An area of research, practice and advocacy that I've been a part of consistently has been at the intersection of HIV and mental health. My earliest work focused on women with severe mental disorders and their vulnerability to HIV infection. In some cases, addressing that vulnerability meant recognizing how policies around sexuality for women with mental illnesses contributed to their HIV risk. A lot of my efforts have focused on figuring out how to ensure that people living with HIV get access to mental health services, wherever they may be in the world. What are the best ways to do that? How do we build the appetite for that with the various stakeholders, especially donors, who have the ability to make this happen? How do we ensure that people with mental health conditions get access to HIV prevention and care in the same way?
We know that there is a bidirectional relationship between HIV and mental health, such that people living with HIV have a greater risk of mental health conditions and people with mental health conditions have a greater vulnerability to HIV infection, particularly people with more severe conditions. Both groups need to receive that holistic care that enables them to have the best health outcomes they can. I continue to do this work with I-TECH and BIRCH with support from HRSA (Health Resources and Services Administration) and NIMH (National Institute of Mental Health).
We have a mental health learning network across I-TECH. This enables teams in different countries that are working with their ministries of health to integrate mental health and HIV services to share ideas and learn about the approaches each program is taking We have an exciting opportunity right now because funders are interested in this issue. Over the last 2 years, I have been working with colleagues to advocate for mental health inclusion in The Global Fund for AIDS, TB, and Malaria’s activities. This year The Global Fund included mental health as a critical part of its scope of funding and focus on integrated person-centered care. The President's Emergency Plan for Aid Relief is already supporting mental health in the context of HIV care. A lot of this is the result of the research and advocacy that many of us in the mental health and HIV community have been doing for decades.
You were part of The Lancet Commission on Global Mental Health and Sustainable Development, which called for a transformative response to improving mental health globally. It’s been five years since this report was published; have you seen progress?
We've made a great amount of progress in developing an evidence base that shows that even in places around the world where there are few mental health care providers, we can train non-specialists to deliver evidence-based interventions that are appropriate to a given cultural context. Five years ago, when we published the Lancet Commission, that was true, and I would say that evidence continues to grow. We’re learning what works and what doesn’t work so well.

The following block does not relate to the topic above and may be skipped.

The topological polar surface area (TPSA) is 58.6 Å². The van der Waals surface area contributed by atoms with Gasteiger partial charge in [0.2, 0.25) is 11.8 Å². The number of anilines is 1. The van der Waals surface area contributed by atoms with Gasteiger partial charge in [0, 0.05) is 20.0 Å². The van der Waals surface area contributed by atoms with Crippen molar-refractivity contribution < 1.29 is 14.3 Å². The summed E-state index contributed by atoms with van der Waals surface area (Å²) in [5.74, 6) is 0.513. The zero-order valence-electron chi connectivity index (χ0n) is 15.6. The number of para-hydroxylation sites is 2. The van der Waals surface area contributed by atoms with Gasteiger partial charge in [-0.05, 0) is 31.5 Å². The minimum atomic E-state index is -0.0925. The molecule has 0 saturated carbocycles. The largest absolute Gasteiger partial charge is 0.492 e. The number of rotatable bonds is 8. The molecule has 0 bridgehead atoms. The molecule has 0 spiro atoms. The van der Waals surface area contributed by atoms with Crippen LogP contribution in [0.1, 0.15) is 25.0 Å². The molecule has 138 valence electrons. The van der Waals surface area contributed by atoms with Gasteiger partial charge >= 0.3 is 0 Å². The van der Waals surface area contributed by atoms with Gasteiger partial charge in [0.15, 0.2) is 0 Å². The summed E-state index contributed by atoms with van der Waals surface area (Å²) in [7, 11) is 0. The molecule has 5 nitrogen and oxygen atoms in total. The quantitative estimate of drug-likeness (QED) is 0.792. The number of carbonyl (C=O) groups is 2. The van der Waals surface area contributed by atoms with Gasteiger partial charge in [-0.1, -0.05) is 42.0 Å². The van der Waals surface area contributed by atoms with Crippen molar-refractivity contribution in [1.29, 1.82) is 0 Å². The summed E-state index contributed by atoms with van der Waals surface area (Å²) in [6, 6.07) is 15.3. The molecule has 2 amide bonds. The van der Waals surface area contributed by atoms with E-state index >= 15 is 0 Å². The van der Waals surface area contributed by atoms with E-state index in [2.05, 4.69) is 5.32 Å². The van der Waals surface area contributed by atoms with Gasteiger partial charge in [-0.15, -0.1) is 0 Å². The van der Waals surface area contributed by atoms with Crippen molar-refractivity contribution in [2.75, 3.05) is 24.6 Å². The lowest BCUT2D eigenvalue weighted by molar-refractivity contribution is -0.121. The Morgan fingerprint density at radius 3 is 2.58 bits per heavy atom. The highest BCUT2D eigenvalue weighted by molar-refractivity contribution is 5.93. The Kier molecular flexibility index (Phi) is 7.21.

How to build sustainable services and how those are sustainably financed is a big question. Moving from research studies to implementation of evidenced-based interventions within a public health system is a big challenge. There are few funders that finance mental health in health care systems around the world. Many health care systems spend less than two dollars per person on mental health services. Most of those funds, 60-plus cents on a dollar, tend to go to large psychiatric institutions, as opposed to community mental health services and primary care, where skills to manage mental health conditions can be learned and supported.
What work are you doing that you are most excited about right now?
One of the areas I’m really excited about is the work that I lead with the HRSA Capacity Building Program for Sustainable HIV Services, which is a five-country project that conducts workforce development for HIV prevention, care and treatment in eastern Europe, the Caribbean, sub-Saharan Africa and south Asia. This work enables one to really understand what it means to support ministries of health and providers who are delivering health care services. I work with a wonderful group of gifted people who help lead these activities in Seattle and in each country. We are focusing on how to build mental health into that work and understand what those needs are in very diverse cultural settings.
“It’s exciting to see that people are recognizing the importance of mental health and the importance of care, and we’re beginning to see more resources devoted. But sustainable financing for real scale-up and maintenance of mental health care is something that the world still desperately needs.”
In Ukraine, we are working to support HIV nurses and doctors to address and recognize their own experiences of trauma because of the war, and to recognize and identify trauma responses in their patients and know how to refer those people to treatment. My colleagues in the Department of Psychiatry and Behavioral Sciences are helping to guide that training. We’re also working in Mozambique to integrate mental health interventions into general HIV care, and that’s happening in the Caribbean as well. We are working to train a variety of providers, from people who are contact investigators who identify folks in their communities at risk for HIV, to psychologists and social workers-- training them in psychosocial interviewing techniques that can help them to optimize their work. We’re also exploring interventions for people who are at risk for treatment interruption, so that they can address their mental health needs and get back on track with their HIV care. We’re learning from our experiences supporting a specialized clinic for adherence in Trinidad and Tobago, for example. I'm excited about this work because it enables us to answer questions about how to meet mental health needs in real-world settings and a diverse set of contexts. In the broader I-TECH network, other sites where we work are also quite interested in addressing the need for mental health services and HIV.